Slash Your Recurring Monthly Costs and Save Big

by Justin Weinger on August 22, 2011

Monthly recurring costs can take up a big chunk of your budget. And sadly, because these costs are expected each month, we end up paying the bill without much thought, especially now that many of our bills can just come directly out of our checking accounts without us having to even really look at the bill.

While this is convenient and easy, it also lends itself to a lot of wasteful spending.

Without ever really thinking about or examining the bills for your monthly recurring costs, chances are pretty good that you’re needlessly spending anywhere from tens to possibly hundreds more per month that you should. Over the course of a year, these things can ultimately cost you thousands of dollar for things you don’t need or even use.

For the purposes of this article, I’m going to look beyond things like groceries and utilities, because those can be somewhat variable. However, I’m sure a few articles in the not-so-distant future will be published on this site showing ways to dramatically cut those costs, too.

Gym Membership

This ends up being a very wasteful monthly cost for a lot of people. They sign up for the gym thinking they’ll use it at least a few days per week and deceive themselves into believing that having the cost will help to keep them motivated to stay on track with their workouts.

The problem is, in many cases after the first few weeks of zeal wear off, a lot of people get very minimal, if any use out of their gym. That doesn’t mean the monthly payments stop though.

Since I’m of the belief that most people can get their exercise requirements without a gym – walking, jogging, bodyweight strength training – my suggestion would be to cancel the membership and save yourself the cash. If you’re of the belief that you need a gym in order to work out – maybe you like to do heavy squats and other lifts – make sure you’re actually going to the gym!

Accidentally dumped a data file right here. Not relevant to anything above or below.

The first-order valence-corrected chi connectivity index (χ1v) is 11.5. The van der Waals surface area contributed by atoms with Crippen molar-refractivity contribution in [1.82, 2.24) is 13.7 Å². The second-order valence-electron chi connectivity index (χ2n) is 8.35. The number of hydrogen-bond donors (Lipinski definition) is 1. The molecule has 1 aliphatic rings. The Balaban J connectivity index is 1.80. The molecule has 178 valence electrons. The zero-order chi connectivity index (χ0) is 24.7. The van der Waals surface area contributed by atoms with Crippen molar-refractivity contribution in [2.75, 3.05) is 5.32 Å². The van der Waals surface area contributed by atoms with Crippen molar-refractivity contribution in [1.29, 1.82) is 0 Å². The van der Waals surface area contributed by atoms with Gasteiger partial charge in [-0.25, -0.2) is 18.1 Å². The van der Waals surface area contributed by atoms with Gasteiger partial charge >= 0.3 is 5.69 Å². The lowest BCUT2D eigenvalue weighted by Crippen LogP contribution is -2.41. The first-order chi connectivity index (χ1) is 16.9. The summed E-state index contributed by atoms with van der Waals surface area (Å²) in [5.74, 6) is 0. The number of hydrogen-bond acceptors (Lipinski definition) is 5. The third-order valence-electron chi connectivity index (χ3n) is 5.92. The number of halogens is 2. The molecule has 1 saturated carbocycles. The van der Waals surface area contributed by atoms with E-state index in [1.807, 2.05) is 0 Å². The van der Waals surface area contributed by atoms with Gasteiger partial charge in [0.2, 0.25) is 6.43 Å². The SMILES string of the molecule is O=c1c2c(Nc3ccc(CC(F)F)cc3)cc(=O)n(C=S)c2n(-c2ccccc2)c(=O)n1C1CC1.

Insurance

Most people get insurance policies for their lives, cars, homes, valuable property, etc. by doing a little bit of upfront research and then picking the company that, at the time, is the best value. But, just because the company you went with was the best value then, doesn’t mean they’re the best value now.

Every six months to a year, it makes sense to do some comparison shopping.

Start off by calling your current provider and ask them how they can give you lower premiums; most companies will work with you since it’s cheaper to keep you than it is to find a new customer.

After you have the new price, which will hopefully be made effective once you’ve completed your call with your current insurance company, go and get quotes from other insurance providers. If the cost is less and you’ll be getting the same service – both in terms of what will actually be insured and in terms of customer service – it might be worth it to consider switching companies.

Cable/Internet/Phone

These costs are all being bundled together because it seems more often than not, people are getting these services from the same provider and, usually, as part of the same monthly bill. This also tends to lead to a lot of waste.

Do you have a land line but never use it because you use your cell phone instead? Cancel the line and save money. Are you paying for premium cable channels or things like DVR and never really using them? Cancel them and save money. Are you paying for the highest speed internet but don’t do much streaming or downloading/uploading of data? Go with a lower-tier package and save money.

Cell Phone

As is sort of the recurring theme here, make sure you aren’t paying for services you don’t need: are you paying for a 500 minute plan when a 350 minute plan would more than adequately cover you? Carrying insurance on an old phone you could easily replace for free by renewing your plan? Just take a look at your bill and I’m sure you’ll see places where you can save money.

Also, check to make sure you’re not under-covered on your plan, too. Do you have a 350 minute plan but spend 600 minutes on the phone? Those extra 250 minutes are probably really expensive and cost way more than it would to upgrade your plan.

Finally, if you don’t really use your phone much, consider going to one of those month-to-month pay as you go plans. It might be a good way to save money over a “traditional” provider.

Moral of the story: if you are able to cut a couple bucks off of each of your recurring monthly bills, over the course of a year those savings are really going to add up.

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